Pitlochry Dam Visitor Centre is one of the top attractions in the Perthshire area, attracting around 550,000 visitors every year. In 2017 the beautiful dam unveiled an all-new look after the new Pitlochry Dam Visitor Centre opened its doors.
The new visitor centre is definitely something not to be missed if you are visiting the area, as the unusual design is an attraction in itself. The visitor centre is cantilevered eight metres out from the River Tummel’s banks towards Pitlochry Dam Wall. It features unbeatable views over the dam, the hydro station and the River Tummel and hosts a range of exhibitions making it a great day out for all ages.
Pitlochry Dam Visitor Guide
The Pitlochry Dam Visitor Centre is an excellent way to experience the wonders of the dam and the River Tummel, and the centre itself offers excellent features to visitors of Pitlochry dam. There are innovative audio-visual displays teaching visitors about the hydro schemes, fish ladders and various community projects in the local area.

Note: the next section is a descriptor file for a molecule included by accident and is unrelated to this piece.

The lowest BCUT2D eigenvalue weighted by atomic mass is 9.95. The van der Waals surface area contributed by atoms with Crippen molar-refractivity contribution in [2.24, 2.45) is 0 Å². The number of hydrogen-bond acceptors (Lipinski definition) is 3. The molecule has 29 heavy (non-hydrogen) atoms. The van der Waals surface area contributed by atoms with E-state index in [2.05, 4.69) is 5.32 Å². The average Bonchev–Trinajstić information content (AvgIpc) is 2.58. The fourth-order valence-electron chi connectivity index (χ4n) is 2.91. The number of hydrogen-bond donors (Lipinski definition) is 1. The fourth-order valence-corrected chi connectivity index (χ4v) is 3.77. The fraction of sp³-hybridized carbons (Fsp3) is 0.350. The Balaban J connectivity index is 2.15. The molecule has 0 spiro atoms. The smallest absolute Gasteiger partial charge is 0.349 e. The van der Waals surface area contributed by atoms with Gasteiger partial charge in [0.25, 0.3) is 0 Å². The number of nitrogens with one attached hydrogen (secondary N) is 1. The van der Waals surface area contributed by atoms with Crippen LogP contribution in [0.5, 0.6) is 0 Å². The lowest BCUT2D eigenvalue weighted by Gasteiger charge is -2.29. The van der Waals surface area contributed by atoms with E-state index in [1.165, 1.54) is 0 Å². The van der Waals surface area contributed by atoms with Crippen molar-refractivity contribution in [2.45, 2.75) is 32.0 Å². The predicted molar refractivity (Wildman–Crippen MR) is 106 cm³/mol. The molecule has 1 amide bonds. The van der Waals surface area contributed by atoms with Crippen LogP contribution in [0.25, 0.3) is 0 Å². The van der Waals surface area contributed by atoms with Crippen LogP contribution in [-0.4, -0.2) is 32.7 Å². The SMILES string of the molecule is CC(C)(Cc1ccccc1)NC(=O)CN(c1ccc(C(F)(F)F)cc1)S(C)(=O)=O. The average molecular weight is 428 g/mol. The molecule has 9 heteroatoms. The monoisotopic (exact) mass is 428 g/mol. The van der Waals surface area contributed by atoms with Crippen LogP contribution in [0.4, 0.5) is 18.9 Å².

You can sit back and watch a film on the rich history of the dam itself and learn all about the Tunnel Tigers that blasted their way through the dam's rock face.
As well as various interactive demos and activities teaching visitors about the dam and how it works, the Pitlochry Dam Visitor Centre also has a bright and airy cafe where you can grab a bite to eat and drinks from locally sourced suppliers. There is an outdoor seated balcony which offers dramatic views of the dam and Loch Faskally on sunny days.
Pitlochry Dam and Fish Ladder The popular Pitlochry Dam and fish ladder actually received a lot of local opposition when it was first built in 1946, with the principal reason being that it was built directly over the old Pitlochry Highland Games field. Many locals were worried it would affect tourism in the area, however now the dam and visitor centre are in place, they are a highly popular tourist attraction.
Many visitors are intrigued by the fish ladder at the dam, which was the first of its kind to be built in Scotland. The idea behind it is that the salmon already living in the Pitlochry waterways can easily bypass the dam and continue their journey upstream.